New York, NY—A coterie of elected officials, community groups and advocates gathered on Monday at Ruppert Park during a press conference led by Councilman Ben Kallos (D-5), who announced nearly $9 million to renovate Ruppert Park on the Upper East Side.
The location of Ruppert Park at East 91st Street and 2nd Avenue has a storied past. It used to be home to the Jacob Brewing Company, which started in 1866. It remained in operation for nearly a century, and then in 1969 the 35 buildings between 90th and 94th Streets and 2nd and 3rd Avenues were levelled to make way for the eventual construction of apartment buildings that housed 1,500 affordable housing units.
Ruppert Park, adjacent to Ruppert Towers, was built in 1979 by the City’s Housing Preservation and Development Administration (HDP). In 1997, the agency transferred the park to NYC Parks. It’s been more than 20 years since Ruppert Park has received significant funding. In 1998, then-Council Member Gifford Miller secured $192,000 in funding for new benches, sidewalk repairs, planting areas and play equipment, so Monday’s announcement is the biggest investment in the park since it was built in 1979.
Back on May 20, 2021, during a public scoping session with NYC Parks, Kallos provided the initial discretionary funding allocation of $2.5 million. In an interview after the press conference, he noted that the rest of the funding will originate from multiple sources: $5.4 million from the City Council thanks to Council Speaker Corey Johnson, $200,000 from Councilman Keith Powers’ (D-4) office, $100,000 from Manhattan Borough President’s office and the rest of the funding from Assembly Member Dan Quart (D-73).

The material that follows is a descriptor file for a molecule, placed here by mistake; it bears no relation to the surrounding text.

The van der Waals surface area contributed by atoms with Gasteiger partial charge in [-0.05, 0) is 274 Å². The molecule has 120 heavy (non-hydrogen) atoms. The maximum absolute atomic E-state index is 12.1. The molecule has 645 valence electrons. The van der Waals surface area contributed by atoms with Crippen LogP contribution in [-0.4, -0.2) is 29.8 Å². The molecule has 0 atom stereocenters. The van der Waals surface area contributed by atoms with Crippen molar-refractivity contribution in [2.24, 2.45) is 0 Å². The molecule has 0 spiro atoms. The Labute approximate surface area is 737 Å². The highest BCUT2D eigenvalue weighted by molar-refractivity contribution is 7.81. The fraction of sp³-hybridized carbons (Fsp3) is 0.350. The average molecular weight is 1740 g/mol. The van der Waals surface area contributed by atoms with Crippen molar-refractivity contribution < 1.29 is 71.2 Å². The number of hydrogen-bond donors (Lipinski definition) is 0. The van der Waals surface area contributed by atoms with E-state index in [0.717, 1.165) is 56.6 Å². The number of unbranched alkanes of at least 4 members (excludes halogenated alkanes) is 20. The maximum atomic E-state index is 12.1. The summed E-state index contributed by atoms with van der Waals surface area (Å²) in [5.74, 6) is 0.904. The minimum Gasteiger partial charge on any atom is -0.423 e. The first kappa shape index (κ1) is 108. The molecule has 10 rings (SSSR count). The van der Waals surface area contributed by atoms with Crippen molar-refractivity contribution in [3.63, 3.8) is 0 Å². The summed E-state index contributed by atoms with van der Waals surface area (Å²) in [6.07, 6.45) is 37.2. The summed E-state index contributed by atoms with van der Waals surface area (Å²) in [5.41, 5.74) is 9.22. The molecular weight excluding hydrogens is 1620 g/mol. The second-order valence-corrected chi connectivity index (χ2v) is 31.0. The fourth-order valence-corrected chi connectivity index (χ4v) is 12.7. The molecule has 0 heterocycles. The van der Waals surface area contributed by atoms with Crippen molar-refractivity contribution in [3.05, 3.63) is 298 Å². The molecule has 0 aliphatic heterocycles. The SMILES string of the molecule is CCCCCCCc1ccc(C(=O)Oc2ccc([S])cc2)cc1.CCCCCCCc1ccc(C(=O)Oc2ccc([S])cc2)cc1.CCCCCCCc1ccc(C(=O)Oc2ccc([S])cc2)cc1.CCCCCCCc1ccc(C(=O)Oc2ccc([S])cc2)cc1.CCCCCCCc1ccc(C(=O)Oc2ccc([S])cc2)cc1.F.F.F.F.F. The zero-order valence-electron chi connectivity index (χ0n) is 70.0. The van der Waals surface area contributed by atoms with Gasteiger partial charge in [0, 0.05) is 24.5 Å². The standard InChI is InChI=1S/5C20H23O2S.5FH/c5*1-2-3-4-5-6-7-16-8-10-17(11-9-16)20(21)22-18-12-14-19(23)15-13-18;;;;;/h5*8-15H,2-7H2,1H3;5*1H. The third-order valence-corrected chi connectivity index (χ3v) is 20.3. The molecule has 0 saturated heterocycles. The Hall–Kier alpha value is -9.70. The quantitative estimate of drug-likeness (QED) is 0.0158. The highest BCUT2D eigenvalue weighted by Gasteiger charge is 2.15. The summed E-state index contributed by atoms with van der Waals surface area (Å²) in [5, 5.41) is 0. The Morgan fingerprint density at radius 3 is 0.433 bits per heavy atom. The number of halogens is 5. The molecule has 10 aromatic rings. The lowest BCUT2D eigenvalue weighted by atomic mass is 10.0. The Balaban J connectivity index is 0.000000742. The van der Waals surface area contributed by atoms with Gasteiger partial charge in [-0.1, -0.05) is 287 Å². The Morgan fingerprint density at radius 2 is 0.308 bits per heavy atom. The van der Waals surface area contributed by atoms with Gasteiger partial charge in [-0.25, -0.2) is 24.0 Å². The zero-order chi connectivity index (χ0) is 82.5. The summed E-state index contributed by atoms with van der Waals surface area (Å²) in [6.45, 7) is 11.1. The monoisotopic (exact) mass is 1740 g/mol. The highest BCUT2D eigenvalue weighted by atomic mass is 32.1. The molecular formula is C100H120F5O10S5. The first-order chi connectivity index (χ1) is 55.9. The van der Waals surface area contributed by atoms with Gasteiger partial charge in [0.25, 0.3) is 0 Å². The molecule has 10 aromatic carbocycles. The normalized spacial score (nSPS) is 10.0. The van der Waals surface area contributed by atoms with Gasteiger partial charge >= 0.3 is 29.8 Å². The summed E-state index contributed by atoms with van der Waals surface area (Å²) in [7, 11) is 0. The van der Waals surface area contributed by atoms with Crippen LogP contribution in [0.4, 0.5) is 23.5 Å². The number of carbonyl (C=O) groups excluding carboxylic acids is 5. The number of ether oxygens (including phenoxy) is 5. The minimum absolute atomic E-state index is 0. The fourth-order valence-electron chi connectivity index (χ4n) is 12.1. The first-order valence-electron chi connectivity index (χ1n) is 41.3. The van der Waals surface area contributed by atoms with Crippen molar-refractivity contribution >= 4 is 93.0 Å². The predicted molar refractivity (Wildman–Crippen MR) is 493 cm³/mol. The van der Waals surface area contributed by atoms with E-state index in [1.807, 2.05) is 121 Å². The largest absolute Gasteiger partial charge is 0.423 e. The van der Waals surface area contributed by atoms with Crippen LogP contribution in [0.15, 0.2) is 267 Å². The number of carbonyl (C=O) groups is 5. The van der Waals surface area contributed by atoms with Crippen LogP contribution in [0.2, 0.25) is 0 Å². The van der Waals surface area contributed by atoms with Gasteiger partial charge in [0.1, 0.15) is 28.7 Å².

Nearby residents have played an instrumental role in advocating for the park, including the former president of the Manhattan Chamber of Commerce, Nancy Ploeger, and Rita Popper, President of the Knickerbocker Plaza Tenants Association. Also, starting in 2017, the Muslim Volunteers of New York, began hosting quarterly clean-up events at the park, and thanks to modest funding from Kallos’ office, they even host concerts.
During the press conference, they joined with elected officials to express their satisfaction with the funding. First up was Kallos, who said that all his work to secure the funding and the community’s advocacy is really a labor of love.
“The only time this park ever saw real money from the city was back in 1997, when it was transferred to the city from HUD [Housing and Urban Development] and HDP, and Gifford Miller at the time secured $192,000 and that paid for some playground equipment. And after a quarter of a century and really 50 years without any love or investment—this park really needs it—and so we’re here today to announce about $9 million to completely renovate this park from scratch,” said Kallos.